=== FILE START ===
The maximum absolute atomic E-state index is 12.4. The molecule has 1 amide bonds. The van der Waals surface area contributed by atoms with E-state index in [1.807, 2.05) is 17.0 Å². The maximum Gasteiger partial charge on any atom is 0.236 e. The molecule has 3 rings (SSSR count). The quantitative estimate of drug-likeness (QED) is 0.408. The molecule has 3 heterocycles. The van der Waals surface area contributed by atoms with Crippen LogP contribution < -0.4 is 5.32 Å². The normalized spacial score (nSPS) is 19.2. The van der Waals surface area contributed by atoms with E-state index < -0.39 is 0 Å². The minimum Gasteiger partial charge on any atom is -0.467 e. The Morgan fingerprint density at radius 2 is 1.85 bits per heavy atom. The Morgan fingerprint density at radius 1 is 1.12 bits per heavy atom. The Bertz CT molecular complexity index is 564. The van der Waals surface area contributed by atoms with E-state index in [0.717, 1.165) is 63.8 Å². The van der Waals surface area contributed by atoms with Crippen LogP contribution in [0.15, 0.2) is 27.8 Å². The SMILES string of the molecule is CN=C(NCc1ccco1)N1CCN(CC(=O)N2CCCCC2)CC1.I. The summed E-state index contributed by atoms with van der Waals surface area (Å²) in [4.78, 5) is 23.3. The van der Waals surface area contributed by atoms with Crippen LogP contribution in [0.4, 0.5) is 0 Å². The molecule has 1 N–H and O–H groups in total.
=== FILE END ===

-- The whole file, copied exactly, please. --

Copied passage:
The maximum absolute atomic E-state index is 12.4. The molecule has 1 amide bonds. The van der Waals surface area contributed by atoms with E-state index in [1.807, 2.05) is 17.0 Å². The maximum Gasteiger partial charge on any atom is 0.236 e. The molecule has 3 rings (SSSR count). The quantitative estimate of drug-likeness (QED) is 0.408. The molecule has 3 heterocycles. The van der Waals surface area contributed by atoms with Crippen LogP contribution < -0.4 is 5.32 Å². The normalized spacial score (nSPS) is 19.2. The van der Waals surface area contributed by atoms with E-state index < -0.39 is 0 Å². The minimum Gasteiger partial charge on any atom is -0.467 e. The Morgan fingerprint density at radius 2 is 1.85 bits per heavy atom. The Morgan fingerprint density at radius 1 is 1.12 bits per heavy atom. The Bertz CT molecular complexity index is 564. The van der Waals surface area contributed by atoms with E-state index in [0.717, 1.165) is 63.8 Å². The van der Waals surface area contributed by atoms with Crippen LogP contribution in [0.15, 0.2) is 27.8 Å². The SMILES string of the molecule is CN=C(NCc1ccco1)N1CCN(CC(=O)N2CCCCC2)CC1.I. The summed E-state index contributed by atoms with van der Waals surface area (Å²) in [4.78, 5) is 23.3. The van der Waals surface area contributed by atoms with Crippen LogP contribution in [0.4, 0.5) is 0 Å². The molecule has 1 N–H and O–H groups in total.